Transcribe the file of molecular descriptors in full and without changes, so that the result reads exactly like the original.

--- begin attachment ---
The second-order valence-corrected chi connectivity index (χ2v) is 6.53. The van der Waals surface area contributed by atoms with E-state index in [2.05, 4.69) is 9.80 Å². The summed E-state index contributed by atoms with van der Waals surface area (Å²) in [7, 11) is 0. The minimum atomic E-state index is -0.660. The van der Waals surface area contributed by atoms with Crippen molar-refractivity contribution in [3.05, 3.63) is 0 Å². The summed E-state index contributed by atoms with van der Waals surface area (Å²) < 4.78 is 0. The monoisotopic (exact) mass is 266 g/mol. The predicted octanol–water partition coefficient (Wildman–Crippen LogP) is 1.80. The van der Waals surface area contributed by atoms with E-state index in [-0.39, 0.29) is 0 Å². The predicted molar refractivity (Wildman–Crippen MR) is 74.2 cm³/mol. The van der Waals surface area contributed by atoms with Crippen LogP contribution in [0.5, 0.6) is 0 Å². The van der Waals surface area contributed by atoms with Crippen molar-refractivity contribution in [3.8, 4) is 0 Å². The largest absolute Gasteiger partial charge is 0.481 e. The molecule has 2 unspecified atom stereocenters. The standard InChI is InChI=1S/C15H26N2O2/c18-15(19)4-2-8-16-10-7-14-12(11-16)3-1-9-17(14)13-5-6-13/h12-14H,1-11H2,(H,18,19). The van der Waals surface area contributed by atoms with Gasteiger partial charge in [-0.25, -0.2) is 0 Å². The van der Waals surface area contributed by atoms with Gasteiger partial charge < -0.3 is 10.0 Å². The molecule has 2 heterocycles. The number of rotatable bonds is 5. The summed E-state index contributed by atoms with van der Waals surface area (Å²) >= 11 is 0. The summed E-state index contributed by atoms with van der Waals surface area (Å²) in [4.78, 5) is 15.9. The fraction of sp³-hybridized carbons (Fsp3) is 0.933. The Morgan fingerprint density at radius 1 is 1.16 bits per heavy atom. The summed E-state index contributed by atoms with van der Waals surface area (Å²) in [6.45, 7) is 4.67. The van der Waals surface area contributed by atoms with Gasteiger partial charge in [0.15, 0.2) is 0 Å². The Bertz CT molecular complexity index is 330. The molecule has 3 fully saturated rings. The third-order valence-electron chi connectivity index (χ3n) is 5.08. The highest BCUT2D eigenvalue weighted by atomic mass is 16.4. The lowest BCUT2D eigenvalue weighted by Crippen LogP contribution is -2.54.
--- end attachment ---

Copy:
The second-order valence-corrected chi connectivity index (χ2v) is 6.53. The van der Waals surface area contributed by atoms with E-state index in [2.05, 4.69) is 9.80 Å². The summed E-state index contributed by atoms with van der Waals surface area (Å²) in [7, 11) is 0. The minimum atomic E-state index is -0.660. The van der Waals surface area contributed by atoms with Crippen molar-refractivity contribution in [3.05, 3.63) is 0 Å². The summed E-state index contributed by atoms with van der Waals surface area (Å²) < 4.78 is 0. The monoisotopic (exact) mass is 266 g/mol. The predicted octanol–water partition coefficient (Wildman–Crippen LogP) is 1.80. The van der Waals surface area contributed by atoms with E-state index in [-0.39, 0.29) is 0 Å². The predicted molar refractivity (Wildman–Crippen MR) is 74.2 cm³/mol. The van der Waals surface area contributed by atoms with Crippen LogP contribution in [0.5, 0.6) is 0 Å². The van der Waals surface area contributed by atoms with Crippen molar-refractivity contribution in [3.8, 4) is 0 Å². The largest absolute Gasteiger partial charge is 0.481 e. The molecule has 2 unspecified atom stereocenters. The standard InChI is InChI=1S/C15H26N2O2/c18-15(19)4-2-8-16-10-7-14-12(11-16)3-1-9-17(14)13-5-6-13/h12-14H,1-11H2,(H,18,19). The van der Waals surface area contributed by atoms with Gasteiger partial charge in [-0.25, -0.2) is 0 Å². The van der Waals surface area contributed by atoms with Gasteiger partial charge < -0.3 is 10.0 Å². The molecule has 2 heterocycles. The number of rotatable bonds is 5. The summed E-state index contributed by atoms with van der Waals surface area (Å²) >= 11 is 0. The summed E-state index contributed by atoms with van der Waals surface area (Å²) in [4.78, 5) is 15.9. The fraction of sp³-hybridized carbons (Fsp3) is 0.933. The Morgan fingerprint density at radius 1 is 1.16 bits per heavy atom. The summed E-state index contributed by atoms with van der Waals surface area (Å²) in [6.45, 7) is 4.67. The van der Waals surface area contributed by atoms with Gasteiger partial charge in [0.15, 0.2) is 0 Å². The Bertz CT molecular complexity index is 330. The molecule has 3 fully saturated rings. The third-order valence-electron chi connectivity index (χ3n) is 5.08. The highest BCUT2D eigenvalue weighted by atomic mass is 16.4. The lowest BCUT2D eigenvalue weighted by Crippen LogP contribution is -2.54.